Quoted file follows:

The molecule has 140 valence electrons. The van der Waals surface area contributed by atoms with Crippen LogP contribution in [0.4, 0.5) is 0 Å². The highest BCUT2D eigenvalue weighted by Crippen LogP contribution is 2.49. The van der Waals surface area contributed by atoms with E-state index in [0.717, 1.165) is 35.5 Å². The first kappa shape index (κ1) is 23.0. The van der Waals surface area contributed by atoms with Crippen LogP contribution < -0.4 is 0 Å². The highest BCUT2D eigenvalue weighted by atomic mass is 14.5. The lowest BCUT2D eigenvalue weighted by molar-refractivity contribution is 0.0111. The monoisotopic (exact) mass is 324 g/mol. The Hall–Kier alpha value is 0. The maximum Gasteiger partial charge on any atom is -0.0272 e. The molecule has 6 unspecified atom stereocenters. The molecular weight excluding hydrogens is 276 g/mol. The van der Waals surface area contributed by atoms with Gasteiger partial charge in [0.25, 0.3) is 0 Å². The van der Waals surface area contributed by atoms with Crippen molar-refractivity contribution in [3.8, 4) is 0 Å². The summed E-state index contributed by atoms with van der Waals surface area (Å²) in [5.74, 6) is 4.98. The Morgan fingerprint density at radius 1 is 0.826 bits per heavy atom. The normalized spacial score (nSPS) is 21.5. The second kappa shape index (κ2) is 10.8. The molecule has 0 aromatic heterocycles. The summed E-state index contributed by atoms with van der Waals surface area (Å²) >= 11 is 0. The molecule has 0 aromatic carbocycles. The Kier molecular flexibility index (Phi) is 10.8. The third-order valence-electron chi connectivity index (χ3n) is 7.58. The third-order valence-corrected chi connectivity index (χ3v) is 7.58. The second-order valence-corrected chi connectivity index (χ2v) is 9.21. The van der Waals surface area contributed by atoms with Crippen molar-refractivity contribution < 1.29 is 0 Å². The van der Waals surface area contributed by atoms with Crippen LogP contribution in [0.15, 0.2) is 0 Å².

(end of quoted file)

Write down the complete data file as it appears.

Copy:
The molecule has 140 valence electrons. The van der Waals surface area contributed by atoms with Crippen LogP contribution in [0.4, 0.5) is 0 Å². The highest BCUT2D eigenvalue weighted by Crippen LogP contribution is 2.49. The van der Waals surface area contributed by atoms with E-state index in [0.717, 1.165) is 35.5 Å². The first kappa shape index (κ1) is 23.0. The van der Waals surface area contributed by atoms with Crippen LogP contribution < -0.4 is 0 Å². The highest BCUT2D eigenvalue weighted by atomic mass is 14.5. The lowest BCUT2D eigenvalue weighted by molar-refractivity contribution is 0.0111. The monoisotopic (exact) mass is 324 g/mol. The Hall–Kier alpha value is 0. The maximum Gasteiger partial charge on any atom is -0.0272 e. The molecule has 6 unspecified atom stereocenters. The molecular weight excluding hydrogens is 276 g/mol. The van der Waals surface area contributed by atoms with Gasteiger partial charge in [0.25, 0.3) is 0 Å². The van der Waals surface area contributed by atoms with Crippen molar-refractivity contribution in [3.8, 4) is 0 Å². The summed E-state index contributed by atoms with van der Waals surface area (Å²) in [5.74, 6) is 4.98. The Morgan fingerprint density at radius 1 is 0.826 bits per heavy atom. The normalized spacial score (nSPS) is 21.5. The second kappa shape index (κ2) is 10.8. The molecule has 0 aromatic heterocycles. The summed E-state index contributed by atoms with van der Waals surface area (Å²) >= 11 is 0. The molecule has 0 aromatic carbocycles. The Kier molecular flexibility index (Phi) is 10.8. The third-order valence-electron chi connectivity index (χ3n) is 7.58. The third-order valence-corrected chi connectivity index (χ3v) is 7.58. The second-order valence-corrected chi connectivity index (χ2v) is 9.21. The van der Waals surface area contributed by atoms with Crippen molar-refractivity contribution < 1.29 is 0 Å². The van der Waals surface area contributed by atoms with Crippen LogP contribution in [0.15, 0.2) is 0 Å².